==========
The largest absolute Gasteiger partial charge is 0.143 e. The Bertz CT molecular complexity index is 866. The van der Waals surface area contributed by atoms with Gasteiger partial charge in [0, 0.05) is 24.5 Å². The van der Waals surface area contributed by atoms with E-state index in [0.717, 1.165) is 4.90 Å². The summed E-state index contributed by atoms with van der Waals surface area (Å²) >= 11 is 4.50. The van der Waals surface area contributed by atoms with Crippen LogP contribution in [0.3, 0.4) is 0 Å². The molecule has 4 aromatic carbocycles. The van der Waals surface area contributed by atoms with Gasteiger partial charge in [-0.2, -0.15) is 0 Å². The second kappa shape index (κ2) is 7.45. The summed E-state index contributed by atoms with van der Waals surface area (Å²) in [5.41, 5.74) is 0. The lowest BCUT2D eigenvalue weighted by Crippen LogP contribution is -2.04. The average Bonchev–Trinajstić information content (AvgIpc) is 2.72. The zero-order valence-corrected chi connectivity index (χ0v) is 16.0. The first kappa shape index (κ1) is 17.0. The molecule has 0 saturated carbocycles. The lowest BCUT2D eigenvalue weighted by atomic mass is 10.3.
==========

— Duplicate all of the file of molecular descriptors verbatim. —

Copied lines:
The largest absolute Gasteiger partial charge is 0.143 e. The Bertz CT molecular complexity index is 866. The van der Waals surface area contributed by atoms with Gasteiger partial charge in [0, 0.05) is 24.5 Å². The van der Waals surface area contributed by atoms with E-state index in [0.717, 1.165) is 4.90 Å². The summed E-state index contributed by atoms with van der Waals surface area (Å²) >= 11 is 4.50. The van der Waals surface area contributed by atoms with Crippen LogP contribution in [0.3, 0.4) is 0 Å². The molecule has 4 aromatic carbocycles. The van der Waals surface area contributed by atoms with Gasteiger partial charge in [-0.2, -0.15) is 0 Å². The second kappa shape index (κ2) is 7.45. The summed E-state index contributed by atoms with van der Waals surface area (Å²) in [5.41, 5.74) is 0. The lowest BCUT2D eigenvalue weighted by Crippen LogP contribution is -2.04. The average Bonchev–Trinajstić information content (AvgIpc) is 2.72. The zero-order valence-corrected chi connectivity index (χ0v) is 16.0. The first kappa shape index (κ1) is 17.0. The molecule has 0 saturated carbocycles. The lowest BCUT2D eigenvalue weighted by atomic mass is 10.3.